The 3 Core Capabilities of System Leaders, from Senge, Hamilton & Kania

Winter_2015_GP

This post is a part of our Think Piece series, in which we synthesize and share the most insightful concepts from our favorite books, articles & thought leaders. The following has been adapted from the writings of Peter Senge, Hal Hamilton and John Kania, The Dawn of System Leadership, Stanford Social Innovation Review, Winter 2015. 

“The good leader is he whom the people revere. The great leader is he of whom the people say, “We did it ourselves.” – Lao Tzu

We face a host of systemic challenges beyond the reach of existing institutions and their hierarchical authority structures. Problems like climate change, destruction of ecosystems, growing scarcity of water, youth unemployment, and embedded poverty and inequity require unprecedented collaboration among different organizations, sectors, and even countries.

The deep changes necessary to accelerate progress against society’s most intractable problems require a unique type of leader – the system leader, a person who catalyzes collective leadership.

Systems leaders develop the ability to see reality through the eyes of people very different from themselves, encouraging others to be more open as well. They re-contextualize organizational self-interest, as people discover that their and their organization’s success depends on creating well-being within the larger systems of which they are a part.

Transforming systems is ultimately about transforming relationships among people who shape those systems. Therefore, effective systems leaders work to build relationships based on deep listening, allowing networks of trust and collaboration to flourish.

There are three core capabilities that system leaders develop in order to foster collective leadership.

  1. See the larger system In any complex setting, people typically focus their attention on the parts of the system most visible from their own vantage point. This usually results in arguments about who has the right perspective on the problem. Getting the right people in the room and helping them see the larger system is essential to building a shared understanding of complex problems. This understanding enables collaborating organizations to jointly develop solutions not evident to any of them individually and to work together for the health of the whole system rather than just pursue symptomatic fixes to individual pieces.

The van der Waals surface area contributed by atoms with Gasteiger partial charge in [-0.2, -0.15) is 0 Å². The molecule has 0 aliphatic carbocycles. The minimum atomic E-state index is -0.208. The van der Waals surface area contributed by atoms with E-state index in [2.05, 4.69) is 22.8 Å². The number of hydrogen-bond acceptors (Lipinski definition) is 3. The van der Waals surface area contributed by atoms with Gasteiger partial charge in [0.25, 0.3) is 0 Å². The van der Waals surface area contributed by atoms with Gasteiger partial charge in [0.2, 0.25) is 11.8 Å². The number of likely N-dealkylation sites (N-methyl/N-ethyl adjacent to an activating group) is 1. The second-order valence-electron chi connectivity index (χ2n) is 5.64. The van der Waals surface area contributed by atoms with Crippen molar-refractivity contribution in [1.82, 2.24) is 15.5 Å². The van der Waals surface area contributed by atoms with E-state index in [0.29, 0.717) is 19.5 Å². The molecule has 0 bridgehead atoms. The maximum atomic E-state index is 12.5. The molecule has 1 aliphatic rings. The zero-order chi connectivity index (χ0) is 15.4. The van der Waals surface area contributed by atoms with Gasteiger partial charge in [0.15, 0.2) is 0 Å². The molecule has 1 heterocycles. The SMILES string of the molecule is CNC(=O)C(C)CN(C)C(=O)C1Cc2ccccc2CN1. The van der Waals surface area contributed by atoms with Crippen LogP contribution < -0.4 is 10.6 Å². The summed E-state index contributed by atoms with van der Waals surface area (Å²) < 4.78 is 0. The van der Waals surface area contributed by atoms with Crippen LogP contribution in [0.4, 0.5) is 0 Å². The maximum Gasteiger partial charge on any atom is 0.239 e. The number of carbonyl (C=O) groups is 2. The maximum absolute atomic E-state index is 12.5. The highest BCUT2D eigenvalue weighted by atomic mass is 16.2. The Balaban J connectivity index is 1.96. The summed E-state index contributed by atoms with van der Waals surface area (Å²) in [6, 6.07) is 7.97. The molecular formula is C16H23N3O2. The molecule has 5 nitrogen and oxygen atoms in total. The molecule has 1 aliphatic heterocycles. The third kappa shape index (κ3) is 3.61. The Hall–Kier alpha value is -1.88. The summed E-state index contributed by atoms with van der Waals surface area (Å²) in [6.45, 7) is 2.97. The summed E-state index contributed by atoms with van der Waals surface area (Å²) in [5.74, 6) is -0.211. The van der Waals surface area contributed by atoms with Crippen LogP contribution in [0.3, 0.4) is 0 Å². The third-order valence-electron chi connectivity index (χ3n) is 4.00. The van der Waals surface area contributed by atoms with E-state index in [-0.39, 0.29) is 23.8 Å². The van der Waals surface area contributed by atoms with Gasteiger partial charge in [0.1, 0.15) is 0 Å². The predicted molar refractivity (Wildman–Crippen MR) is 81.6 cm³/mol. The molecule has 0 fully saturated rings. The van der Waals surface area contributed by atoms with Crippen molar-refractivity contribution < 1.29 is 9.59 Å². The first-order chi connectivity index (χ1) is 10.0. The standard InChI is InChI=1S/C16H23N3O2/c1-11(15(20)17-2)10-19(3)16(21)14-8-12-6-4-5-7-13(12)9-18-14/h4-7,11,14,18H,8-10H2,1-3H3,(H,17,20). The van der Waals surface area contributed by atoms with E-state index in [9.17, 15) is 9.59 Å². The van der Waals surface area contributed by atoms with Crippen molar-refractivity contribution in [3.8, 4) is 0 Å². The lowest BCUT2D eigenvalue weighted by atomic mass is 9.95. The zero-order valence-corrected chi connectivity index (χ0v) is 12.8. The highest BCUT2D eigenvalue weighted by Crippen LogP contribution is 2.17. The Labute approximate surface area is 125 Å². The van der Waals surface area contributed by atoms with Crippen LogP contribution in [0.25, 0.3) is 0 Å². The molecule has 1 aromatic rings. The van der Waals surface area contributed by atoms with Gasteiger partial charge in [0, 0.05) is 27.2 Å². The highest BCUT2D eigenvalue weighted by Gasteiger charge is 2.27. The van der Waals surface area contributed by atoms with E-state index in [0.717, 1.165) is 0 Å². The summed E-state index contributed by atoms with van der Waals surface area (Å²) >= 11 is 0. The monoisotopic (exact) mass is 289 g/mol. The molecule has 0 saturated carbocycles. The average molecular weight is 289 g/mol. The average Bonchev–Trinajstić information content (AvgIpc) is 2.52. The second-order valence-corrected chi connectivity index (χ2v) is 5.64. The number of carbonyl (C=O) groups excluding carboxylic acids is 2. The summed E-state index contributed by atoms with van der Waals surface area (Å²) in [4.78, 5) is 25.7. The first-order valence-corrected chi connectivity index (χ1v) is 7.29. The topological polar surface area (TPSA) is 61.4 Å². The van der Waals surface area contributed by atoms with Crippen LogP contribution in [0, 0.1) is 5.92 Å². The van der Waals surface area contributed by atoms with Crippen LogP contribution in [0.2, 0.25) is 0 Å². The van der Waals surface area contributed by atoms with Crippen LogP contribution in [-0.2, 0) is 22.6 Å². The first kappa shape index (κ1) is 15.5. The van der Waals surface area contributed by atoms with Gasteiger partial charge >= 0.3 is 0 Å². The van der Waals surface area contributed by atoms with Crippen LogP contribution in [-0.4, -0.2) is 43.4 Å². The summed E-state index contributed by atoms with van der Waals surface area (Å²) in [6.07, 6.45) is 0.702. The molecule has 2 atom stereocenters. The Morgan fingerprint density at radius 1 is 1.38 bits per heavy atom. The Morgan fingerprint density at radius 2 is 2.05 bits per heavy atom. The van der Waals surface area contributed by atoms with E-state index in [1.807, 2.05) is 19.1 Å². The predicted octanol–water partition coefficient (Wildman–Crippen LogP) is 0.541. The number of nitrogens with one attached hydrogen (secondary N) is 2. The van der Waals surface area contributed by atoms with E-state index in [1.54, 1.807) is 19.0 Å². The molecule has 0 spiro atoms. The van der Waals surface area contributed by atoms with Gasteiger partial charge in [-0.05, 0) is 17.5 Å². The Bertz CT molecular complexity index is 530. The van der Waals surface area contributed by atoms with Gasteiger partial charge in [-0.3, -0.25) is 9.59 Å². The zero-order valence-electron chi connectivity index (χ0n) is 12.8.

1. Foster reflection and generative conversations – Reflection means thinking about our thinking, holding up the mirror to see the assumptions we carry into any conversation and appreciating how our mental models may limit us. Deep, shared reflection is a critical step in enabling groups of organizations and individuals to actually “hear” a point of view different from their own, and to appreciate emotionally as well as cognitively each other’s reality. This is an essential doorway for building trust where distrust had prevailed and for fostering collective creativity.
  1. Shift the collective focus from reactive problem solving to co-creating the future – This typically happens gradually as people articulate their deeper aspirations and build confidence based on tangible accomplishments achieved together. This shift involves not just building inspiring visions but facing difficult truths about the present reality and learning how to use the tension between vision and reality to inspire truly new approaches.